During the same time, the number of smartphone users in the country is expected to touch 859 million by 2022 from 468 million users in 2017, growing at a compound annual growth rate of 12.9 per cent. This would also explain Netflix’s bet on the mobile platform.
So how does the OTT player decide its content mix?
The key, the team at Netflix realised early on, is to focus on a mix of international originals, Indian entertainment content sourced through output deals, and creating world class original shows and movies. In its first year in India, the streaming platform signed two significant alliances in the country — one with Shah Rukh Khan-promoted Red Chilies entertainment, and the other with what was then called Phantom Films (co-owned and run by four filmmakers including Anurag Kashyap and Vikramaditya Motwane).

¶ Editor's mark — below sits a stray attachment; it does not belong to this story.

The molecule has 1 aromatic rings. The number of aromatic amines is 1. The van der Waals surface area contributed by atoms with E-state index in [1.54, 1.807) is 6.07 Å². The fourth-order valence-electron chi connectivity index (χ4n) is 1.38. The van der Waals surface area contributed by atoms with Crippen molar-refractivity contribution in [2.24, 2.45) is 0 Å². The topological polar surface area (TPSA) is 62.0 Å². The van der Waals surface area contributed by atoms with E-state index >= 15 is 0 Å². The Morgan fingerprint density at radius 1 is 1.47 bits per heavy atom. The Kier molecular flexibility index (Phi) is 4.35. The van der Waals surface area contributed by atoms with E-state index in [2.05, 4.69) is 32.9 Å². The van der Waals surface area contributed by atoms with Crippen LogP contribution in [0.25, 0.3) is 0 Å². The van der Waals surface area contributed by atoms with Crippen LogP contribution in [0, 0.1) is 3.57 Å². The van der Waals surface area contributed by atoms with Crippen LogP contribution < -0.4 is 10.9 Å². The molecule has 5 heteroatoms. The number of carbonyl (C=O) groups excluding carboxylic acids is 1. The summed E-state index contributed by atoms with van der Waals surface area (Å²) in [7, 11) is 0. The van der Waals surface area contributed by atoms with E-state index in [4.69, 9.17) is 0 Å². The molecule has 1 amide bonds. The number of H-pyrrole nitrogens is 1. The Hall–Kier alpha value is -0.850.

Thanks to these collaborations, the platform has churned out a number of films and shows from India. Its first major success came in the form of Saif Ali Khan and Nawazuddin Siddiqui-starrer Sacred Games
which premiered last year. It fast became one of its most successful original shows, gaining appreciation not only among Indian audiences, but also internationally. A statistic given out by the platform reveals that one in three viewers of the show was non-Indian.
The streaming platform has produced a number of films in the country through different models of production. In some cases like the Ronnie Screwvala-produced Love Per Square Foot, Netflix shopped for the product when Screwvala’s production house RSVP went to market with it. In other cases like Brahamanam, it picked up titles at various film festivals. Yet another model it has adopted is co-producing films —like Class of 83 in association with Red Chilies.